The relationship between NEROC and the Observatory is presently undergoing review now that the focus of the Observatory has shifted from that of a user facility through the 37-m telescope to a mission emphasizing radio interferometry. A subset of the NEROC institutions are associated with the interferometry work, while the majority find closest synergy with Haystack's role in undergraduate and graduate education. Efforts to redefine and strengthen the NEROC program are being planned.


The study of Earth's orientation using VLBI techniques has continued as part of the international program aimed at continuous observations of the rotation of the Earth (CORE), using a globally-distributed network of radio telescopes including the MIT 18-m telescope at Westford. Processing of the data for CORE has been conducted using the Mk IIIA VLBI correlator at Haystack, which will be soon replaced by the more powerful Mk IV system. The Mk IV correlator, designed at Haystack by a team led by Dr. Alan Whitney, is now close to operational status, and copies of the system will also be installed over the next year at various processing centers around the world, including the U.S. Naval Observatory in Washington, DC, the Max-Planck Institute in Bonn, Germany, and the Joint Institute for VLBI in Europe in Dwingeloo, Netherlands. In addition, the same correlator board design will be used for connected element interferometers, including the Smithsonian Sub-millimeter Array (SMA) currently under construction atop Mauna Kea, Hawaii.

The Global Positioning System (GPS) is also used for geodetic measurements, and by virtue of the low cost of its receivers, has been successfully applied to monitor the Earth's plate motions and orientation parameters. The VLBI technique which uses quasar radio emission for its measurements serves to provide a reference to GPS accuracy and yields unique information on the Earth's orientation in the inertial frame uncontaminated by satellite motions. GPS and VLBI have common problems in geodesy to overcome such as compensation for atmospheric errors. Dr. Arthur Niell has developed atmospheric compensation methods to correct the observations in both systems. In addition, a special calibration system for multipath errors is being developed and tested at Haystack by Dr. Brian Corey to improve GPS geodetic accuracy at low elevations, and uses a 3-m antenna that provides a stable reference source for the omnidirectional antennas used in GPS measurements.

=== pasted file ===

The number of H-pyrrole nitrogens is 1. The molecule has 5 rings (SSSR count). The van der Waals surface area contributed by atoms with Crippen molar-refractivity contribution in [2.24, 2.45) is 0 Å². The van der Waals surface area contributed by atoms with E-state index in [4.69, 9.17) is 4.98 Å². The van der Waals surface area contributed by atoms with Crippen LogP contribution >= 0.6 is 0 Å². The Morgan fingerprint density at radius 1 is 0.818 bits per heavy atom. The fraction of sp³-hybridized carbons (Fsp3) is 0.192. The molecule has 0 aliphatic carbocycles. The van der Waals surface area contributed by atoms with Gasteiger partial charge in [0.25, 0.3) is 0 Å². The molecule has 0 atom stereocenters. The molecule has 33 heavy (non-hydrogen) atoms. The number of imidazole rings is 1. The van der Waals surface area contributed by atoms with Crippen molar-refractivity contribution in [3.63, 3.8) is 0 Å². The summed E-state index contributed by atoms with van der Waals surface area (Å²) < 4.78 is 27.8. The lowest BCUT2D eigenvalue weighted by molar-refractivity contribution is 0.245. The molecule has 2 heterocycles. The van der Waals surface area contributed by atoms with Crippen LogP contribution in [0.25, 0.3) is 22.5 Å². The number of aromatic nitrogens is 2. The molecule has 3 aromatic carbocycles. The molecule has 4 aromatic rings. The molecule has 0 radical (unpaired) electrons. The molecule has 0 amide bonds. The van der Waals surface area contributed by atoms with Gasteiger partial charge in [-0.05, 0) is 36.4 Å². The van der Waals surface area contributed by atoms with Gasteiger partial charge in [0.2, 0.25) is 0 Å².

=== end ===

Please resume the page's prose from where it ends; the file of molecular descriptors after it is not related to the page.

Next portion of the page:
Development of a high data-rate (1—2 Gbits/s) recording system is continuing with the goal of enhancing the bandwidth, hence sensitivity, of the VLBI arrays used in geodesy and astronomy. Prototype thin-film recording head-arrays developed by Seagate Tape Technology Division have been successfully tested by Dr. Hans Hinteregger in the past year, and specifications have been developed for production of these head-arrays. Dr. Sinan Muftu continues to work closely with various industrial firms such as Quantum Corporation and Kodak in the study and modeling of tape and head interactions applicable to VLBI as well as to industrial interests.

In a successful spin-off program from VLBI to radio location of E911 calls from cellular phones, Haystack engineers led by Dr. Alan Rogers under support of TruePositionTM, a subsidiary of the Associated Group, have supported the testing of the algorithms for this system and analyzed the results from field operations. Emphasis in the past year has been placed on design of new equipment to support the use of the CDMA digital cellular phone system for radio location.


With the increasing occurrence of geomagnetic storms as the solar cycle climbs towards its maximum phase, the efforts of the atmospheric sciences group at Haystack have been on the use of the radar to detect and understand the effects of these storms on the structure and dynamics of the Earth's upper atmosphere. The response of the ionospheric plasma to these storms is manifested in enhanced ion convection that propagates from the polar regions to middle latitudes. The MIT incoherent scatter radar is used in a rapid response mode to observe the enhanced plasma convection, monitor the depletions of ionospheric density, and infer the effects of the storms on the neutral atmosphere. These studies, conducted under the leadership of Drs. John Foster and Michael Buonsanto, are serving as an important input to the investigation of space weather effects on satellite systems and their orbits, and for the calibration of models that predict the effects of these storms.